Xiaowen Fan, MD1, Il J. Paik, MD2, Xiaocen Zhang, MD1, Gassan Kassim, MD1, Melissa Hershman, MD3, Elijah Verheyen, MD1, Jean Abed, MD1, Michael S. Smith, MD, MBA4
1Mount Sinai St. Luke's and Mount Sinai Roosevelt, New York, NY; 2University of Miami Health System, Miami, FL; 3Mount Sinai Beth Israel Medical Center, New York, NY; 4Mount Sinai West and Mount Sinai St. Luke's Hospitals, New York, NY
Introduction: High resolution manometry (HRM) is a widely utilized diagnostic tool for identifying esophageal motility disorders. The Chicago Classification V3.0 (CC3) applies a hierarchical stepwise approach to the analysis of HRM parameters, allowing for characterization and diagnosis of different disorders. While upper esophageal sphincter (UES) parameters are not utilized in CC3, studies have shown that these values could potentially help in differentiating between different disorders. The aim of this study was to evaluate for trends in esophageal sphincter parameters in patients with absent contractility (AC).
Methods: Reports for esophageal HRM performed at a single referral-based motility center between 2013 and 2018 were retrospectively analyzed. We selected patients diagnosed with either AC (study group) or no CC3 abnormality (control group), and divided them by age group. The primary outcome included differences in parameters related to both the lower esophageal sphincter (LES) and UES. Multivariate regression analysis was used to adjust for age group and sex.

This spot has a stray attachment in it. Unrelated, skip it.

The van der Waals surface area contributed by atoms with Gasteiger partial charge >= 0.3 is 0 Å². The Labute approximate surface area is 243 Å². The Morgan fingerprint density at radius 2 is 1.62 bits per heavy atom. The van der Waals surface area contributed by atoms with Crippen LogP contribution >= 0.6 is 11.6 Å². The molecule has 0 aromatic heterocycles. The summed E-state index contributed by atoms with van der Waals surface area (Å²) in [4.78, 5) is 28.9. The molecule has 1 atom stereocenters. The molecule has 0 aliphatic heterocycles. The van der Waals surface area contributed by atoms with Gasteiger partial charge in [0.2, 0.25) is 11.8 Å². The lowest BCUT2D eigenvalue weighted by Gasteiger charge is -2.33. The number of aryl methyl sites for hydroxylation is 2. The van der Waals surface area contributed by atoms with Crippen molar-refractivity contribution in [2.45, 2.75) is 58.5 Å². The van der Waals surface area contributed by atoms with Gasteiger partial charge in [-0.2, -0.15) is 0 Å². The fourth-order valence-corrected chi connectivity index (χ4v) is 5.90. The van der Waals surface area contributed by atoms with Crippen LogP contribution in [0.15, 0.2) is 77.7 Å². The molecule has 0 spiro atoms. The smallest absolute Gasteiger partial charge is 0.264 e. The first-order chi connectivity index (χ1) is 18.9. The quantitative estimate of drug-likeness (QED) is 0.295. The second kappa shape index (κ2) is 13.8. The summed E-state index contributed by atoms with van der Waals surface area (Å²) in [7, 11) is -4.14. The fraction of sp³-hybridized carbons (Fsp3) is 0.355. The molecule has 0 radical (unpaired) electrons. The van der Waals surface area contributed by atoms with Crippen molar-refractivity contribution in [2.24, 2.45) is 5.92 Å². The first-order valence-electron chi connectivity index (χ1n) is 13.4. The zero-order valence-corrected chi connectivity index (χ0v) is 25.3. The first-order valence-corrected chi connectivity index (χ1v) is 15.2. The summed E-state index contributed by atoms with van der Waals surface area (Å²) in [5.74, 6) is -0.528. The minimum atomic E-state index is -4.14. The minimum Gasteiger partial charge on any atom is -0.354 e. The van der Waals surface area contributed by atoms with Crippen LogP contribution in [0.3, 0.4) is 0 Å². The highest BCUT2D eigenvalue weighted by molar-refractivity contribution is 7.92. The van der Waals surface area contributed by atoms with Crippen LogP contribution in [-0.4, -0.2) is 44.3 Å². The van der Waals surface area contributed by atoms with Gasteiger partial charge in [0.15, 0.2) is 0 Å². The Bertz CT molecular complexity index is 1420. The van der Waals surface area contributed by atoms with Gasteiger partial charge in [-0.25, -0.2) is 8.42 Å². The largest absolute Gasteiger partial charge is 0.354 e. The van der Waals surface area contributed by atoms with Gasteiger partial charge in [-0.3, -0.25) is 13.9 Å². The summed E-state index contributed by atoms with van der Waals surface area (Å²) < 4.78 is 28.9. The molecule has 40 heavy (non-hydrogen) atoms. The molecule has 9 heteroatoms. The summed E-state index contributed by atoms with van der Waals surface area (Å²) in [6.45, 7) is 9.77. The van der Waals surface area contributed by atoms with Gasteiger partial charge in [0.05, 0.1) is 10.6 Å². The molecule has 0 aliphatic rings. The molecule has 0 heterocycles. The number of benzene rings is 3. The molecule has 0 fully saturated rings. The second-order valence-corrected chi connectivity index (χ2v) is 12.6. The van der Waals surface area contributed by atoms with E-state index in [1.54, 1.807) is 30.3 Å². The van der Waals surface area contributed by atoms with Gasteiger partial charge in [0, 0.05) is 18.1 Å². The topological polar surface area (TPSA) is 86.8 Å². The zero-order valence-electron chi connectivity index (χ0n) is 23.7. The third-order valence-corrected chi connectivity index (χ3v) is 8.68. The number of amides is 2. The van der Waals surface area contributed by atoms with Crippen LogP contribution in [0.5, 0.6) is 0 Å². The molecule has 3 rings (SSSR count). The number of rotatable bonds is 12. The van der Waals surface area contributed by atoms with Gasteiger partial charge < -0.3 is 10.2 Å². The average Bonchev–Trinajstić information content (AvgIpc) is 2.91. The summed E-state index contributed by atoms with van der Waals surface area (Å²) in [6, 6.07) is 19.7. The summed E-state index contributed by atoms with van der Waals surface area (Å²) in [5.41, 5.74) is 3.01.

Results: A total of 455 patients were included in the study (Figure 1), 52 with AC (mean age 51.4, 50.0% female) and 403 without CC3 abnormality (mean age 52.8, 69.5% female). The primary indication for HRM was more likely to be dysphagia in AC patients (73.1% vs 30.5%, p< 0.01), whereas GERD was more likely to be reported in controls (67.2% vs 25.0%, p< 0.01). AC diagnosis was associated with a lower LES mean basal pressure (14.9 vs 27.0 mmHg, p< 0.01) and LES mean residual pressure (5.9 vs 7.9 mmHg, p< 0.01). However, UES mean residual pressure (2.1 vs 0.1 mmHg, p=0.02) and UES mean relaxation time to nadir (296.4 vs 228.5 ms, p=0.04) were significantly higher compared to control. No significant difference in UES mean basal pressure was identified between the study group and control.
Discussion: AC affects both the LES and UES, causing decreased LES basal and residual pressures, along with increased UES residual pressures and UES relaxation time to nadir. Our data suggest that AC affects smooth muscle in both the esophageal body and LES, where it causes decreased LES tone. The increased UES residual pressures and relaxation time to nadir might be compensatory adaptation to poor esophageal bolus clearance to prevent esophago-pharyngeal reflux. Utilization of UES parameters in future versions of the Chicago Classification may help users better diagnose and manage AC and related disorders.
Citation: Xiaowen Fan, MD; Il J. Paik, MD; Xiaocen Zhang, MD; Gassan Kassim, MD; Melissa Hershman, MD; Elijah Verheyen, MD; Jean Abed, MD; Michael S. Smith, MD, MBA. P0278 - HIGH RESOLUTION MANOMETRY FINDINGS IN PATIENTS WITH ABSENT CONTRACTILITY. Program No. P0278. ACG 2019 Annual Scientific Meeting Abstracts. San Antonio, Texas: American College of Gastroenterology.